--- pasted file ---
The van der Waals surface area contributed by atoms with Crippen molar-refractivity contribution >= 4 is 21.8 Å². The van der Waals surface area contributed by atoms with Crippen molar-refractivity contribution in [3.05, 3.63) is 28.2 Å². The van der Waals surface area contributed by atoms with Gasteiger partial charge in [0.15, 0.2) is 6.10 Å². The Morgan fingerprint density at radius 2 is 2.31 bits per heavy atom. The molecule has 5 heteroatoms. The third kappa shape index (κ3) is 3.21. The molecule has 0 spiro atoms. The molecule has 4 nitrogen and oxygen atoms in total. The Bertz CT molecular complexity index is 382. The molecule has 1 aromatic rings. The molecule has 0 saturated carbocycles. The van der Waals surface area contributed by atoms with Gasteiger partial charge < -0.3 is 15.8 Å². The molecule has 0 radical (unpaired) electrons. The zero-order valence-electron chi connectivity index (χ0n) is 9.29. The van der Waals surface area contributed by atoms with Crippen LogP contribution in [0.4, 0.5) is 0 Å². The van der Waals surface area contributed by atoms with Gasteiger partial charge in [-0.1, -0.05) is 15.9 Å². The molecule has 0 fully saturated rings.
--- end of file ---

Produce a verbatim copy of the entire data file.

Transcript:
The van der Waals surface area contributed by atoms with Crippen molar-refractivity contribution >= 4 is 21.8 Å². The van der Waals surface area contributed by atoms with Crippen molar-refractivity contribution in [3.05, 3.63) is 28.2 Å². The van der Waals surface area contributed by atoms with Gasteiger partial charge in [0.15, 0.2) is 6.10 Å². The Morgan fingerprint density at radius 2 is 2.31 bits per heavy atom. The molecule has 5 heteroatoms. The third kappa shape index (κ3) is 3.21. The molecule has 0 spiro atoms. The molecule has 4 nitrogen and oxygen atoms in total. The Bertz CT molecular complexity index is 382. The molecule has 1 aromatic rings. The molecule has 0 saturated carbocycles. The van der Waals surface area contributed by atoms with Gasteiger partial charge < -0.3 is 15.8 Å². The molecule has 0 radical (unpaired) electrons. The zero-order valence-electron chi connectivity index (χ0n) is 9.29. The van der Waals surface area contributed by atoms with Crippen LogP contribution in [0.4, 0.5) is 0 Å². The van der Waals surface area contributed by atoms with Gasteiger partial charge in [-0.1, -0.05) is 15.9 Å². The molecule has 0 fully saturated rings.